Canada’s auditor general will be conducting a performance audit of the federal government’s ArriveCan application, CTV News has confirmed.

According to Auditor General Karen Hogan’s office, how long it takes to conduct performance audits can vary depending on their size and scope. With the spring round of audits into other topics nearing completion, it could take some time before this probe’s findings are presented to Parliament.

In an email, spokesperson for the Auditor General’s Office Vincent Frigon said because the scope and timeline have yet to be confirmed, he “cannot comment further at this time.”

This comes after opposition MPs joined forces in November to pass a motion calling for an audit into the federal government’s border application ArriveCan. 

The motion, which the Liberals did not support, called on the Auditor General of Canada to “conduct a performance audit, including the payments, contracts and sub-contracts for all aspects of the ArriveCan app, and to prioritize this investigation.”

While the motion was non-binding, Hogan’s office told at the time that when parliamentarians pass a motion asking for an audit to be conducted, it “carries a significant amount of weight as we identify the work that we will do.”

The push for a probe into the contentious federal application comes on the heels of a series of stories about the estimated $54-million cost of the app, and the contracts awarded to build and maintain it.

Prime Minister Justin Trudeau has also tasked Canada’s clerk of the Privy Council with looking into what he’s said appeared to be “highly illogical and inefficient” practices surrounding the app’s contracting. 

Introduced during the COVID-19 pandemic, ArriveCan became mandatory as a way to screen inbound travellers to Canada for their travel and health-related information, including vaccination status.

After months of defending the at-times glitchy application, and insisting it was a “critical tool” despite pressure from the travel industry and opposition MPs to scrap it, the federal government made the use of ArriveCan optional on Oct. 1.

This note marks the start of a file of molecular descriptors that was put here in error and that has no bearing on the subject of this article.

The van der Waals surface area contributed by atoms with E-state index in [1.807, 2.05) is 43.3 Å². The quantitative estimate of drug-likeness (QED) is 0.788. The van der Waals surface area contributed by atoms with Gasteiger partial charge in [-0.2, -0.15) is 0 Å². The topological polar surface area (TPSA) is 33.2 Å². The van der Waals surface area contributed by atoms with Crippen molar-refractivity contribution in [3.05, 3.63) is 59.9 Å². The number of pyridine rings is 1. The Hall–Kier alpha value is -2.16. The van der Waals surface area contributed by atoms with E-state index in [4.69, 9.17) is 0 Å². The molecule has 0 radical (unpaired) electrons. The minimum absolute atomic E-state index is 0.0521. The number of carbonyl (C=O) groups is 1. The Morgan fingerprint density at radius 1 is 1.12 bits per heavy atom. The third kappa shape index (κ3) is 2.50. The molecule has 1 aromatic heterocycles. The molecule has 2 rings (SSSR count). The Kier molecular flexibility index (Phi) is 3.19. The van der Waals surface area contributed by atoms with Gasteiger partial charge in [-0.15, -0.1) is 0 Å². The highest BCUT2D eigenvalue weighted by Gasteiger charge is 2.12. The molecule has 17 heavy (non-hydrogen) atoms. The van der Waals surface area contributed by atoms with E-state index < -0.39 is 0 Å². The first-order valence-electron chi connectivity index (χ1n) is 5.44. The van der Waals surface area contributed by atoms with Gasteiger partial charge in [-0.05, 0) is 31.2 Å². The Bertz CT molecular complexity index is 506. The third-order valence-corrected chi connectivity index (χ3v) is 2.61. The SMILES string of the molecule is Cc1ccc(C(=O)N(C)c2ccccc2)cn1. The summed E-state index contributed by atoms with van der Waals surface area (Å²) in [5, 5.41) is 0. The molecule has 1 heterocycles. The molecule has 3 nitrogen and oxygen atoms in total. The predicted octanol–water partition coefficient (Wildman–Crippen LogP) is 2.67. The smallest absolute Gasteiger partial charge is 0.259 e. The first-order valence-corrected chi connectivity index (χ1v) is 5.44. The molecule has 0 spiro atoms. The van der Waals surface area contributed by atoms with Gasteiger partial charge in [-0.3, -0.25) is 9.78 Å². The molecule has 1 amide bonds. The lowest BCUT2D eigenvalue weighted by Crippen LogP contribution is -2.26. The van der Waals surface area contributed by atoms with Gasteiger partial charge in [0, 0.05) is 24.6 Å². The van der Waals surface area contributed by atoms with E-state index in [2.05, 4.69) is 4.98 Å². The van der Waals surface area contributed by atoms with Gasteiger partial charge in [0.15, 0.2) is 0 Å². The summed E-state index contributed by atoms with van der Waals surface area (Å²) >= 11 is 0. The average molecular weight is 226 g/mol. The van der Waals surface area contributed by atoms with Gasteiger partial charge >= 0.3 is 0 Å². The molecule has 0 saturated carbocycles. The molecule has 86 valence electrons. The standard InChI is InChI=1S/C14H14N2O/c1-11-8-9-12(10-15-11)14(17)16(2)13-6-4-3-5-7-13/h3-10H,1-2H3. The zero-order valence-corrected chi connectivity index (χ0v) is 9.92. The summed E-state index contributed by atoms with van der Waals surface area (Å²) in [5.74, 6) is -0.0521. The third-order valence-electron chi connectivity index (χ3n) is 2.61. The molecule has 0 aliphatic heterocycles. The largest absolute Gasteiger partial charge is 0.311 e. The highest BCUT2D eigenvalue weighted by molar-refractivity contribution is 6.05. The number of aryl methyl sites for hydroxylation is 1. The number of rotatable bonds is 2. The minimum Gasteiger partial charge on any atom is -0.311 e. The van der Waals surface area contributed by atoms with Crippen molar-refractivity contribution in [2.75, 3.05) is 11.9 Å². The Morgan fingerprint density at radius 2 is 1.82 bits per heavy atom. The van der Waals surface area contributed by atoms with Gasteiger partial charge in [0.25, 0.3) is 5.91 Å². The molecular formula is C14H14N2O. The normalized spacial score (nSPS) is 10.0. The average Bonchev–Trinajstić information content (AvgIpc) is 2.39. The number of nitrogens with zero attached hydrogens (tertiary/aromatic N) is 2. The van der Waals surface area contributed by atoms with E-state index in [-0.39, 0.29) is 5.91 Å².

The app can still be used by travellers to fill out customs and immigration declarations prior to arrival, with the federal government stating this option will save Canadians time at the airport.

Meanwhile, the Government Operations and Estimates Committee is in the midst of a separate study that has included requesting unredacted government documents related to the planning, contracting, and subcontracting of the application’s development and launch.


The Auditor General’s Office has also confirmed plans to launch a performance audit into federal contracts issued to consulting firm McKinsey and Company.

This comes after questions were raised over the surge in McKinsey’s federal contract earnings under the Liberals, the firm’s influence on government policies, and whether federal funds were being wasted by contracting out work that could be accomplished by the public service.

Since 2015, Public Services and Procurement Canada (PSPC) has awarded McKinsey 23 contracts for a total of $101.4 million, up from the $2.2 million spent under Stephen Harper’s Conservatives.

McKinsey has defended its work, saying that despite the opposition-prompted concerns, the company’s work with the Canadian government is “entirely non-partisan” and in line with procurement laws.

In January, the House of Commons Government Operations and Estimates Committee launched a study of the contracts, seeking considerable documentation from both the firm and federal officials and hearing testimony from key players.

The work MPs will be embarking on as part of this study will also be incorporated into a broader review the committee has underway scrutinizing the federal government’s overall outsourcing of contracts.

With files from CTV News’ Spencer Van Dyk

This content was originally published here.